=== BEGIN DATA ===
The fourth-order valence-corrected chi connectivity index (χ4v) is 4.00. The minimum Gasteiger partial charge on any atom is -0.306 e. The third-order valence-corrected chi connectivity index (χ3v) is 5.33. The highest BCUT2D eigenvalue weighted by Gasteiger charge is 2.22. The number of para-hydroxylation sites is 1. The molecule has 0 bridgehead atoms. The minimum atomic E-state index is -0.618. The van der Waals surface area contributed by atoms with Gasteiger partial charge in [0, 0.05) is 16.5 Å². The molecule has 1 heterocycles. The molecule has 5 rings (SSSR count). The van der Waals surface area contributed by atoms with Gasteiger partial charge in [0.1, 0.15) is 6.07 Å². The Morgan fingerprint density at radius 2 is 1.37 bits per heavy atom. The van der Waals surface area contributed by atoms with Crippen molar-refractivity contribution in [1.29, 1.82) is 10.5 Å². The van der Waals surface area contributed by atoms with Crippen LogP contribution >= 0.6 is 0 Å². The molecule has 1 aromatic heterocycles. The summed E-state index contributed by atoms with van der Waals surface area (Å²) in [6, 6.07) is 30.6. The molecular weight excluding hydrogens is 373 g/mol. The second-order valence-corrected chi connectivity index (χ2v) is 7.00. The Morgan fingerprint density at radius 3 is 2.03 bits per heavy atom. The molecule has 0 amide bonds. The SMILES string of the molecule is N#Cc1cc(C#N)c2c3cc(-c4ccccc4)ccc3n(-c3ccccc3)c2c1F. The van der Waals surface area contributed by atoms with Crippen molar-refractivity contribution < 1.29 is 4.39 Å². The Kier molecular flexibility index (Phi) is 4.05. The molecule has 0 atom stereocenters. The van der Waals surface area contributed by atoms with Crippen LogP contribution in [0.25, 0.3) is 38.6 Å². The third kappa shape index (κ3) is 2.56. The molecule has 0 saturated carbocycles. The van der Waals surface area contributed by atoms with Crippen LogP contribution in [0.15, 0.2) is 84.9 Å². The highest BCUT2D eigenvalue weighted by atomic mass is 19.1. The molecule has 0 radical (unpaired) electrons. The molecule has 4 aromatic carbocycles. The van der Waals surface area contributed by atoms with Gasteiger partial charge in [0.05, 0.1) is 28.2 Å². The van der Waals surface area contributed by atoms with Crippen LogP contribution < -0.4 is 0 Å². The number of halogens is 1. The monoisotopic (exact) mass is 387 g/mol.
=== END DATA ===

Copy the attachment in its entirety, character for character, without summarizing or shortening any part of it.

The fourth-order valence-corrected chi connectivity index (χ4v) is 4.00. The minimum Gasteiger partial charge on any atom is -0.306 e. The third-order valence-corrected chi connectivity index (χ3v) is 5.33. The highest BCUT2D eigenvalue weighted by Gasteiger charge is 2.22. The number of para-hydroxylation sites is 1. The molecule has 0 bridgehead atoms. The minimum atomic E-state index is -0.618. The van der Waals surface area contributed by atoms with Gasteiger partial charge in [0, 0.05) is 16.5 Å². The molecule has 1 heterocycles. The molecule has 5 rings (SSSR count). The van der Waals surface area contributed by atoms with Gasteiger partial charge in [0.1, 0.15) is 6.07 Å². The Morgan fingerprint density at radius 2 is 1.37 bits per heavy atom. The van der Waals surface area contributed by atoms with Crippen molar-refractivity contribution in [1.29, 1.82) is 10.5 Å². The van der Waals surface area contributed by atoms with Crippen LogP contribution >= 0.6 is 0 Å². The molecule has 1 aromatic heterocycles. The summed E-state index contributed by atoms with van der Waals surface area (Å²) in [6, 6.07) is 30.6. The molecular weight excluding hydrogens is 373 g/mol. The second-order valence-corrected chi connectivity index (χ2v) is 7.00. The Morgan fingerprint density at radius 3 is 2.03 bits per heavy atom. The molecule has 0 amide bonds. The SMILES string of the molecule is N#Cc1cc(C#N)c2c3cc(-c4ccccc4)ccc3n(-c3ccccc3)c2c1F. The van der Waals surface area contributed by atoms with Crippen molar-refractivity contribution < 1.29 is 4.39 Å². The Kier molecular flexibility index (Phi) is 4.05. The molecule has 0 atom stereocenters. The van der Waals surface area contributed by atoms with Crippen LogP contribution in [0.25, 0.3) is 38.6 Å². The third kappa shape index (κ3) is 2.56. The molecule has 0 saturated carbocycles. The van der Waals surface area contributed by atoms with Crippen LogP contribution in [0.15, 0.2) is 84.9 Å². The highest BCUT2D eigenvalue weighted by atomic mass is 19.1. The molecule has 0 radical (unpaired) electrons. The molecule has 4 aromatic carbocycles. The van der Waals surface area contributed by atoms with Gasteiger partial charge in [0.05, 0.1) is 28.2 Å². The van der Waals surface area contributed by atoms with Crippen LogP contribution < -0.4 is 0 Å². The number of halogens is 1. The monoisotopic (exact) mass is 387 g/mol.